antitrust laws

Also found in: Dictionary, Thesaurus, Medical, Legal, Encyclopedia.

Antitrust laws

Legislation established by the federal government to prevent the formation of monopolies and to regulate trade.

Antitrust Law

Any law opposing trusts, monopolies, and other organizations or practices deemed to be anti-competitive. Antitrust laws especially refer to laws forbidding price-fixing contracts, price discrimination, and tying. Proponents of antitrust laws believe they increase competition, while opponents, notably Ayn Rand, argue that they encourage economic inefficiency and punish success. See also: Sherman Act, Clayton Act.

antitrust laws

Federal and state statutes designed to promote competition among businesses. Antitrust laws in the United States originated from the laissez-faire excesses that took place in the early 1900s. Effectiveness of antitrust laws is heavily dependent upon enforcement by the powers in charge—primarily the U.S. Justice Department. Thus, the success of antitrust laws has varied. See also Celler-Kefauver Antimerger Act, Clayton Act, Federal Trade Commission Act of 1914, Sherman Antitrust Act.

antitrust laws

State and federal laws designed to encourage competition and discourage or prohibit monopolies.Relevant in the real estate context because of the somewhat monopolistic power of local real estate boards, their ability to admit or exclude members, the possibility of de facto (informal) price fixing relative to real estate commissions, and their control of the Multiple Listing Service® database of properties offered for sale. This is an exceptionally complex area of law. (For more information, visit the Department of Justice Web site at and the National Association of REALTORS® antitrust pages at

References in periodicals archive ?
However, as the case developed and the league was in convincing the federal trial and appellate courts that it was a single entity, the stakes of the game morphed into a debate over whether the NFL and other professional sports leagues could gain an advance in virtually all areas of business by freeing itself from antitrust law by convincing the High Court that sports leagues operated as a single entity.
Certainly violating the antitrust laws is not as serious as committing acts of terrorism, but the march to get tough on antitrust violations is part of steady pattern initiated by Congress.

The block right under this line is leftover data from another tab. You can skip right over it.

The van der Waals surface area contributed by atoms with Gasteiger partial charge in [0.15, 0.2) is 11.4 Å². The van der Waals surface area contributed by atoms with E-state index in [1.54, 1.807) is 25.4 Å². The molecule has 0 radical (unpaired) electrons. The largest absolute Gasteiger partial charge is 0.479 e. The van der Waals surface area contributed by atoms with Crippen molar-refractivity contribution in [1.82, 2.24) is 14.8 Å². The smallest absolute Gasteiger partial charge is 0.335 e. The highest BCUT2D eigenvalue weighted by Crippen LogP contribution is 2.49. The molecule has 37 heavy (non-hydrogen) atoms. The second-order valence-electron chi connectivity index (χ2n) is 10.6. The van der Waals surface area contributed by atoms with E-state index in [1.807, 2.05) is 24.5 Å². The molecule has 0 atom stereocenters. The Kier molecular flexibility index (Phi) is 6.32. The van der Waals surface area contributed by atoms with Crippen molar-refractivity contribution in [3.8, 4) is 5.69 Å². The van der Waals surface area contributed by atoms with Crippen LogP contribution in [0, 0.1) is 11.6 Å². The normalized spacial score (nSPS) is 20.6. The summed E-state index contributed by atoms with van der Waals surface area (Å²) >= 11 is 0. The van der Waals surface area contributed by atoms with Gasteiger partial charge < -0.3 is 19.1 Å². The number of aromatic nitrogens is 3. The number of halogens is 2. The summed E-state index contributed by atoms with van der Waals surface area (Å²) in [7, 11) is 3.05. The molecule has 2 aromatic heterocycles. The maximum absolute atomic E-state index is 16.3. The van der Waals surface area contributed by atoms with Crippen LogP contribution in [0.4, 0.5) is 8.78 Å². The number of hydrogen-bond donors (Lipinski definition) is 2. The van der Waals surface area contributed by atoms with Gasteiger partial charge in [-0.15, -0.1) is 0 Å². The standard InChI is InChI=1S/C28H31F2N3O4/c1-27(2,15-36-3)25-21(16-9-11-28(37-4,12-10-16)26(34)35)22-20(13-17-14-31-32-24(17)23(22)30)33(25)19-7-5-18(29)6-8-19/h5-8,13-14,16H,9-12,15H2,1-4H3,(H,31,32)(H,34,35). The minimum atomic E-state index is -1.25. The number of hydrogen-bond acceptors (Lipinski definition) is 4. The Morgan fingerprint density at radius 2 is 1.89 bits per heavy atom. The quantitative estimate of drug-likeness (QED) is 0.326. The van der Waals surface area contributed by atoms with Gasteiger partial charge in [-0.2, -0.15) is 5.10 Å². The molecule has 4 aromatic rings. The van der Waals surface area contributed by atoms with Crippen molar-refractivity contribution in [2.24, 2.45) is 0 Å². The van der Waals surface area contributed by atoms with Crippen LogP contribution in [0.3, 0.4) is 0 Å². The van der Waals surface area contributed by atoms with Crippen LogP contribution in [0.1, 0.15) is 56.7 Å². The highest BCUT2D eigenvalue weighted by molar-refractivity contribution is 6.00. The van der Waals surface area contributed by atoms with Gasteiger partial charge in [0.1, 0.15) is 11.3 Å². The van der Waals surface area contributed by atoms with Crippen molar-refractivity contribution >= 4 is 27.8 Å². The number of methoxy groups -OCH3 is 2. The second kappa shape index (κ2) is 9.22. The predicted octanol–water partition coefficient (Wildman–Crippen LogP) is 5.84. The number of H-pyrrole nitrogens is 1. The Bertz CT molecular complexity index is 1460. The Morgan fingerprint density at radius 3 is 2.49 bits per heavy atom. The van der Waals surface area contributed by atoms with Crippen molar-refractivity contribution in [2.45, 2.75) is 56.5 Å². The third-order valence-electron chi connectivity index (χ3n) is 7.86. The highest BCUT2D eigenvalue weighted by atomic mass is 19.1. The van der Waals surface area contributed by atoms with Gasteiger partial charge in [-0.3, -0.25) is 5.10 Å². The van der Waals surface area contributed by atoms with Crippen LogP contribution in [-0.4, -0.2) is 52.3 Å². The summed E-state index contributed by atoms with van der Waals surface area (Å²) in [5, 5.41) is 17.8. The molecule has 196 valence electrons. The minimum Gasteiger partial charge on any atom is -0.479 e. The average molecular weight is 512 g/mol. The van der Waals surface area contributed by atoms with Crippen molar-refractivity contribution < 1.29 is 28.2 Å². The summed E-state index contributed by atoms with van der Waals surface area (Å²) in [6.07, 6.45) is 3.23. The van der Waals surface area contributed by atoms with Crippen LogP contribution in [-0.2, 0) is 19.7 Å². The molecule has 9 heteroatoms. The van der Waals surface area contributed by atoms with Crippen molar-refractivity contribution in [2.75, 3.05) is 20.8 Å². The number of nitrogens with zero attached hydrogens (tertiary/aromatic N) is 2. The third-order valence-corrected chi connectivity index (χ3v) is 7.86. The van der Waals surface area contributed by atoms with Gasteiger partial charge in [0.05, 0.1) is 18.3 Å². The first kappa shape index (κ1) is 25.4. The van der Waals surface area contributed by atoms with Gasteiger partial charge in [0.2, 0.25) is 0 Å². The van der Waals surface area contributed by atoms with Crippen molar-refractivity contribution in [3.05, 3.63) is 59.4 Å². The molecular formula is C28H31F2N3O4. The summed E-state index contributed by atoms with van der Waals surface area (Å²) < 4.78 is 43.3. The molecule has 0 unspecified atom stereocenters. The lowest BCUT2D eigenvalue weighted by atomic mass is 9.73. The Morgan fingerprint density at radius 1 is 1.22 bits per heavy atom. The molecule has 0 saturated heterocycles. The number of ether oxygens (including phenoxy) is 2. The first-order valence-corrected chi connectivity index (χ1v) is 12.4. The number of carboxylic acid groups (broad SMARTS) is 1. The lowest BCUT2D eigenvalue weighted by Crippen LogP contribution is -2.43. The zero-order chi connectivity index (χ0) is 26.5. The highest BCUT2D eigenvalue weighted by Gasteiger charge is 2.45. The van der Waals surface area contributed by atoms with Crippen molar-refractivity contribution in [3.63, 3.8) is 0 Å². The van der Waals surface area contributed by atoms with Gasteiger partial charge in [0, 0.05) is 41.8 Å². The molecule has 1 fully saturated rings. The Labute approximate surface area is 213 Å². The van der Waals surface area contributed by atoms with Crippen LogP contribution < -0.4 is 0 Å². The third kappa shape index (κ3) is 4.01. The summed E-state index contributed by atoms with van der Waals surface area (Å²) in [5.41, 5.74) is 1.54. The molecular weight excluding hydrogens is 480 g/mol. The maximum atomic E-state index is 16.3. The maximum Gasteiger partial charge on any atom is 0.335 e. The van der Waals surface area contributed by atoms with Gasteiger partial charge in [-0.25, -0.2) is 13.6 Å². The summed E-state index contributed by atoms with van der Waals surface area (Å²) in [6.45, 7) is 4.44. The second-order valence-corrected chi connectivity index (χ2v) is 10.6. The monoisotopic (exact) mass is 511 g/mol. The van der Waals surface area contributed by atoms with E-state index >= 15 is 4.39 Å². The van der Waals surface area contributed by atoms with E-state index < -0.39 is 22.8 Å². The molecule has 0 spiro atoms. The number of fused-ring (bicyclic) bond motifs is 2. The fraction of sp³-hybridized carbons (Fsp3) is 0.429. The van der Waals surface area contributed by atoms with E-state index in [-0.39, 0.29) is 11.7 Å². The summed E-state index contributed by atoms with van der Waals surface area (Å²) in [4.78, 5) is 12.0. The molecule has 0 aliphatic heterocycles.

He is also a member of the American Bar Association's Antitrust Law Section and a member of the Robinson-Patman Act Committee.
According to the Business Roundtable (2004), the antitrust laws and the intellectual property laws share a common objective: the enhancement of consumer welfare through the promotion of innovation.
The Standard Oil case teaches some important lessons about competition, innovation, and antitrust law.
The government's attorneys seemed focused on attempting to embolden Judge Jackson to not be concerned with the potential of being overturned on appeal and suggested that it would be impossible for the Supreme Court to find that Microsoft's actions do not violate the antitrust laws.
In Illinois Brick, the Court was faced with the offensive use of a "passing on" claim, and so could not justify the presumption recognized in Hanover Shoe based solely on a remedial or pro-enforcement view of the antitrust laws.
Federal Trade Commission Chairman Robert Pitofsky asserted that the new guidelines clarify a wider range of provider networks which will not offend antitrust law.
The potential impact of federal and state antitrust laws on the operations of a business is omnipresent.
economics, embodied and ensured by the antitrust laws, means that every business should have the opportunity to compete freely and flourish in a free market.
antitrust laws applying to foreign market activities to determine whether Kodak could have convinced the U.